We follow the framework that the Bangalore Weekend Testers originally developed. We announce the sessions about a week in advance via Twitter, blogs, and interested mailing lists and post the details of the session on the main Weekend Testing site. We utilize the same infrastructure for reporting issues used by Bangalore Weekend Testers, and we also publish our experience reports and chat sessions on the Weekend Testing site. When a session begins, we introduce attendees, announce a testing charter and a target application, and give testers the remainder of the first hour to test and communicate with other testers. Often, testers join in pairing sessions with other testers. At the end of the first hour, we bring everyone together for an hour-long debrief, during which testers share their ideas, challenges, frustrations, etc.
There is a good mix of regulars—those who actively participate in multiple chapters of the Weekend Testing sessions week after week—and those who are new to the format (and some new to testing in general). When I facilitate a session, I look for the newcomers and often will invite them to be part of my breakout testing session, where I encourage them to participate and ask questions to help guide them into exploring different ideas.
Weekend Testing works because of Skype. While there may be other technologies we could use, Skype has the benefit of being globally available, no cost to install, and able to host large-group communication. Due to the varying levels of technology and network infrastructure, we limit the testing sessions to Skype chat, though when testers pair they can use any sharing method they like. We do not endorse specific tools, but we have seen some tools emerge as de facto standards and favorites.Skype has become a standard tool for testers to share notes and edit documents together in real time, and RapidReporter, developed by Weekend Testing regular Shmuel Gershon, has a lot of fans and its use is spreading. (We even used RapidReporter as one of our testing challenges for our third session.)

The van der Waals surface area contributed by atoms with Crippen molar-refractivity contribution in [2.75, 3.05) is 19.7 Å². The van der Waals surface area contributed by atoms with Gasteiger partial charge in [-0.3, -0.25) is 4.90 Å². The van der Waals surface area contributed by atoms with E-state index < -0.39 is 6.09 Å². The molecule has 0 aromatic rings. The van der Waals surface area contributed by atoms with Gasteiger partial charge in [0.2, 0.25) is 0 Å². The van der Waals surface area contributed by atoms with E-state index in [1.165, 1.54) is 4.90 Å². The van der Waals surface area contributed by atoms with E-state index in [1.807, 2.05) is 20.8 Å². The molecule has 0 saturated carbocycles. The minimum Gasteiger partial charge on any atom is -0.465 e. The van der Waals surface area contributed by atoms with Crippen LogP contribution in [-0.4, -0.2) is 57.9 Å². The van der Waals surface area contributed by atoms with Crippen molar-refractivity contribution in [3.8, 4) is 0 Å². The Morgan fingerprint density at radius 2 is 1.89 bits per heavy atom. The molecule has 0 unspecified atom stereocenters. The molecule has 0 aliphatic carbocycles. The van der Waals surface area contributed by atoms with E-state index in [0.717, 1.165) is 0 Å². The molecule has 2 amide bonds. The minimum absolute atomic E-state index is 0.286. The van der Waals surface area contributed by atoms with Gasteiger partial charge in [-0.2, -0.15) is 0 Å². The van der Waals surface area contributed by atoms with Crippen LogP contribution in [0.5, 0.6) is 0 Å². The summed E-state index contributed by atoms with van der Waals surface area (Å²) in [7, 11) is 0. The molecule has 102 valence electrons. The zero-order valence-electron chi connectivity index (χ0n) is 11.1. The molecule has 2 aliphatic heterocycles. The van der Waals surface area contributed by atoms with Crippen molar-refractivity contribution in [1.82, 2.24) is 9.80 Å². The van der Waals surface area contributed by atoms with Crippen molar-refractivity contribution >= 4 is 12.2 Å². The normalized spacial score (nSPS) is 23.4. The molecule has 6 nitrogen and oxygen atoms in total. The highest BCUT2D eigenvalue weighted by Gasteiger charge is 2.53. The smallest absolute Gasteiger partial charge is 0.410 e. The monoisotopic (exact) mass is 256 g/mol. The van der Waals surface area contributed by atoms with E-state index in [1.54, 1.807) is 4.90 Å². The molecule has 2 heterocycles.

One of the most interesting aspects of putting together this chapter was the discovery of all the things that happen on the back end. When a tester joins up with a Weekend Testing event, he often participates in a chat session, joins a side testing session (usually in a paired arrangement), and then comes back to talk to the group. When you are facilitating sessions, you have to think about all of the participants and what they might be experiencing. Though we are an Americas chapter, we also get attendees from Europe, the Middle East, and India. We have to be aware that many individuals do not have the same network speeds that I have here in metropolitan San Francisco, as our first two sessions made clear. Many of our testers couldn’t even download the application we were testing during the two-hour session, while the download took me only twenty seconds.
Each week that we host a Weekend Testing session, we learn a little more about distributed teams, test management, paired testing, and the challenges we all face testing in a global environment. We also learn new skills, make new friends, and often forge relationships that extend beyond the Weekend Testing sessions. Some of the most interesting correspondence I’ve had in the past few months has been with Weekend Testing attendees. There is so much to learn, and there are so many willing to help us get better at our craft. So, the next time you see an announcement for Weekend Testing Americas, please make the time to drop in. The chances of learning and improving your testing craft are very high, and it’s likely you’ll make some great new friends as well.